The Heard Island and McDonald Islands (HIMI) Marine Reserve is set to expand, after the discovery of some of the most biodiverse examples of marine communities in the Southern Ocean, including species found nowhere else.

Since 2003 Australian Antarctic Division scientists and the Patagonian toothfish and mackerel icefish industry have collected some 146 ‘benthic’ (sea floor) samples from within and outside the 64,630 km2 marine reserve, to build a better picture of the habitat and invertebrate communities that are, or that should be, protected.

Some of the sampling was undertaken in a ‘Conservation Zone’ – a region outside the marine reserve thought to contain potential hotspots of biodiversity, and in need of further research.

The results showed that the conservation zone contained areas of unique, abundant and high biodiversity that differed from the biodiversity protected in the Marine Reserve. As a result, 6,267 km2 of the conservation zone is proposed to be incorporated into an expanded HIMI Marine Reserve.

‘The HIMI Marine Reserve aims to protect “comprehensive, adequate and representative” areas of the marine environment, while allowing a commercial fishery to operate outside its boundaries,’ Australian Antarctic Division fisheries scientist, Dr Dirk Welsford, said.

‘So we wanted to see whether there was anything in the conservation zone that was not already represented in the HIMI Marine Reserve.

‘We also wanted to investigate the potential for an expanded fishery in the conservation zone that did not overlap with important benthic habitat.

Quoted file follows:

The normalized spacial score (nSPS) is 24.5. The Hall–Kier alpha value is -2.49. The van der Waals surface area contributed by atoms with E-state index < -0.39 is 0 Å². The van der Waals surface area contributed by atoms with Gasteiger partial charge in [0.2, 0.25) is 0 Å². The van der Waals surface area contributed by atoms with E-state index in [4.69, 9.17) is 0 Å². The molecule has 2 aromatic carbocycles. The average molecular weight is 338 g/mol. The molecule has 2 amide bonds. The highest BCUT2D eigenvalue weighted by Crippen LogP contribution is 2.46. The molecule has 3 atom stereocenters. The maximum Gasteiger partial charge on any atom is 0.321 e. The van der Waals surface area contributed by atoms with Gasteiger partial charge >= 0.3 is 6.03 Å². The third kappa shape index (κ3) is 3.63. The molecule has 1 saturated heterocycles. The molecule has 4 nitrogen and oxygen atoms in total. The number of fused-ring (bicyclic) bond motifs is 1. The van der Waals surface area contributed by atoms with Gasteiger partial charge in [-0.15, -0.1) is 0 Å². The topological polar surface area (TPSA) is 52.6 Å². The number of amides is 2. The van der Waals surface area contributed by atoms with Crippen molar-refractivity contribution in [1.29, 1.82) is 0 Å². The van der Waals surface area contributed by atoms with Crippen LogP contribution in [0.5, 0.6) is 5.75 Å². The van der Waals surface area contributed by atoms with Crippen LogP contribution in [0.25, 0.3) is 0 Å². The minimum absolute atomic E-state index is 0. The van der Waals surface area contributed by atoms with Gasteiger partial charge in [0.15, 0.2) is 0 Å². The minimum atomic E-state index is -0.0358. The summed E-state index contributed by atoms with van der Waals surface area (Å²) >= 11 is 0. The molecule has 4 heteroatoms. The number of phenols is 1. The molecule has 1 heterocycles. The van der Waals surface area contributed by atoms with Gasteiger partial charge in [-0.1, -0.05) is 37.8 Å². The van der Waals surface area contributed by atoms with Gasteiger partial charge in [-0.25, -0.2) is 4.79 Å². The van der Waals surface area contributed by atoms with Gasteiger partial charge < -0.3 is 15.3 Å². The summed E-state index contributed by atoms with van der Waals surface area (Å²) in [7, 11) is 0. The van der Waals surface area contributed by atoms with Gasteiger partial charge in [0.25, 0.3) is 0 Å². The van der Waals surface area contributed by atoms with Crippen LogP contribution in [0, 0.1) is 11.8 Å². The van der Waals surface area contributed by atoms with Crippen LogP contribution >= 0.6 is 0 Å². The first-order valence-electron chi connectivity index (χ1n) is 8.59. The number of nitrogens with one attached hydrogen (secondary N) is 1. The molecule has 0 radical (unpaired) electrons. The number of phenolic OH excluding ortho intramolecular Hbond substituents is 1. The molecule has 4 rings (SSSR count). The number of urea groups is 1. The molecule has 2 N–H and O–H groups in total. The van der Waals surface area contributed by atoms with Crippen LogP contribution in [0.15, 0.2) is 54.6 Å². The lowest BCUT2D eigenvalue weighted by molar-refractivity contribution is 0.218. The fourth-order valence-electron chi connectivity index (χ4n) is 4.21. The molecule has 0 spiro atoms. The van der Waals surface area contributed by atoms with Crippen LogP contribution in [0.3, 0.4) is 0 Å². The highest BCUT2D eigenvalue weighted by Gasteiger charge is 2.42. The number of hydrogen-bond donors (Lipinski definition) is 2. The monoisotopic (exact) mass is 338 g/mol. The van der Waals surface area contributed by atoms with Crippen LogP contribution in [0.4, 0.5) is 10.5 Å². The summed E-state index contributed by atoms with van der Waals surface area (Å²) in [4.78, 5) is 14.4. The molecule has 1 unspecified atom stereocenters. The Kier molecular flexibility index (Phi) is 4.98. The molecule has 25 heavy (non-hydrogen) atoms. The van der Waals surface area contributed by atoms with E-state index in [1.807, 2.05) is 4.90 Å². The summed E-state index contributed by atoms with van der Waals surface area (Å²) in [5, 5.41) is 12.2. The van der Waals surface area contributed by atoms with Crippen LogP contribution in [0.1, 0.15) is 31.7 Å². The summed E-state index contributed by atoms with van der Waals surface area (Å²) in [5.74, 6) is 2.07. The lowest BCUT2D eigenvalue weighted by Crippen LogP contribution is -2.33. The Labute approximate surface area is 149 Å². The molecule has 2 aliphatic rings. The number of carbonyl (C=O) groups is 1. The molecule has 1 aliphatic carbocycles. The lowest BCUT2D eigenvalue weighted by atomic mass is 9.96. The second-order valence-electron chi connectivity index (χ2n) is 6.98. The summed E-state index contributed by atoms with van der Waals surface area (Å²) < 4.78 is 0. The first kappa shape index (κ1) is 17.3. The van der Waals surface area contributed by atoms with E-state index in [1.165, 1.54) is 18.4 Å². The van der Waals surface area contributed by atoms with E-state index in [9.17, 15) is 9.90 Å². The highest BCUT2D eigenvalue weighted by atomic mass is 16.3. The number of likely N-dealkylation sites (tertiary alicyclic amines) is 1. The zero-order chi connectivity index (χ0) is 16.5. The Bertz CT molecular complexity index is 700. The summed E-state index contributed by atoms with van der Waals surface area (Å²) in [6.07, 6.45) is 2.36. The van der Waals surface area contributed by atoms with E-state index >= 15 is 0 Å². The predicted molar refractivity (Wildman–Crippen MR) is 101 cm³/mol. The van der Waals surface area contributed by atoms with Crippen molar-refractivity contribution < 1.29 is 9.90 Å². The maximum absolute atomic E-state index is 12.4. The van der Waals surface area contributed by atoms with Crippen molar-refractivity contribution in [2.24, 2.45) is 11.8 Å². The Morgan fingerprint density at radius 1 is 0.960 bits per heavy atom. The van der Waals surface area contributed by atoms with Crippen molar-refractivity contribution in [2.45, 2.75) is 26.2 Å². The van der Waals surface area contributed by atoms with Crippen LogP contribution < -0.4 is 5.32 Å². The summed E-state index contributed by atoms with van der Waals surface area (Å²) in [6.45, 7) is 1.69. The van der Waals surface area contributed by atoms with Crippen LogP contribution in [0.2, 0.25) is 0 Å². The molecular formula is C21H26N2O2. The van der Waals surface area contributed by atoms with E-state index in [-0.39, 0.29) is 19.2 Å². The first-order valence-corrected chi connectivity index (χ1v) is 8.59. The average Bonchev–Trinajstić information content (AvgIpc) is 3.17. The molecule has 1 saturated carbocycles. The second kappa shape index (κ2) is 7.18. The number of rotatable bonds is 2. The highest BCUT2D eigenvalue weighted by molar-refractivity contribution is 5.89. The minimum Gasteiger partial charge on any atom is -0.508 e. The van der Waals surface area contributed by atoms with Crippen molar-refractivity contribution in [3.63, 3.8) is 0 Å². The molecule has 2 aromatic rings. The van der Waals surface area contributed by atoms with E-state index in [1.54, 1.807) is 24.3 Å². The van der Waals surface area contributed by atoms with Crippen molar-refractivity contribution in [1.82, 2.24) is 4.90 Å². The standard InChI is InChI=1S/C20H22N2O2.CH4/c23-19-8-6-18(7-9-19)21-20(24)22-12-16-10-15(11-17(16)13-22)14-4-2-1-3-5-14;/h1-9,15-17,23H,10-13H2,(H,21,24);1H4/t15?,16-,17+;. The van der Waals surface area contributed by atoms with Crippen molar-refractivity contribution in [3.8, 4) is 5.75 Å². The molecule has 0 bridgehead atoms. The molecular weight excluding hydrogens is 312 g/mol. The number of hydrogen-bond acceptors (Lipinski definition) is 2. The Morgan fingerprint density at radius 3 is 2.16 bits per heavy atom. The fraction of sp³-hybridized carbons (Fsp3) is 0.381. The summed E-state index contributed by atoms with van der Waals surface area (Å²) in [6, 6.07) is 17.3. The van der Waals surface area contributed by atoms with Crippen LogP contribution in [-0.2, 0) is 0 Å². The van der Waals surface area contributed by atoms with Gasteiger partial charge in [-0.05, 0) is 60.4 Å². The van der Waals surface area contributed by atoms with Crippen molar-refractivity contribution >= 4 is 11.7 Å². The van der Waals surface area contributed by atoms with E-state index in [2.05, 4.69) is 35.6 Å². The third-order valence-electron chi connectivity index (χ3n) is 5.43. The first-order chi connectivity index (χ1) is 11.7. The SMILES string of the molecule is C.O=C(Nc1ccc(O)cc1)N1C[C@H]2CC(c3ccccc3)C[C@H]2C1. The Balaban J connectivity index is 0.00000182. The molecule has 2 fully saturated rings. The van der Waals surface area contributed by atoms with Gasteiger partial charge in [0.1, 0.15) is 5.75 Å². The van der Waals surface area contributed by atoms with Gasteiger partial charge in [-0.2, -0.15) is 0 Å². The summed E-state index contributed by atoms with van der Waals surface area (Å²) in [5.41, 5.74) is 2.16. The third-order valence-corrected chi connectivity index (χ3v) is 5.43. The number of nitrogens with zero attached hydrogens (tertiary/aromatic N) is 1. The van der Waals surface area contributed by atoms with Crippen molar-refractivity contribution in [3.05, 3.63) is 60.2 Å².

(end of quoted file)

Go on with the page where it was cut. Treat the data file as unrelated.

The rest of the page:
‘As a result of this work we’ve identified high conservation value areas to include in the reserve, particularly the area around Southern Shell Bank, and areas that can be opened up to the commercial fishery. It demonstrates that fishing and conservation can co-exist.’

Importantly, the expanded reserve will incorporate areas that are geographically distributed in a west to east ocean current flow, giving them different water quality properties and therefore different biodiversity. It will also provide a north-south corridor for species to move, in the event of changes in climate or ocean conditions.

Among the more diverse and abundant organisms appearing in benthic samples of the region were sea spiders or ‘pycnogonids’. More than 180 species of Antarctic and subantarctic sea spiders have been identified; 29 of these occur at Heard Island and 10 of these have never been described before.

Glass sponges were also prominent. While less common than other types of sponges, glass sponges provide important habitat for other organisms due to their spiky structure.

‘Glass sponges are often cup-shaped, with sturdy internal skeletons made of fused siliceous spicules that can be several layers deep,’ marine researcher Ty Hibberd said.

‘This morphology results in a three-dimensional habitat that provides a valuable refuge for a wide variety of marine invertebrates.’

Mr Hibberd has since co-written the Field Identification Guide to Heard Island and McDonald Islands Benthic Invertebrates. This pictorial guide illustrates more than 400 species common to HIMI and is used by fisheries observers and researchers alike to continue species documentation in the area.

‘Scientific observers on fisheries vessels are required to identify and weigh all invertebrate by-catch in the HIMI fishery and we will continue to incorporate this information into our research,’ Dr Welsford says.

‘There is a vast area outside the Marine Reserve that we know very little about, so we rely on industry to provide this information. It also helps us work with industry to improve management procedures that accommodate both fishing and conservation.’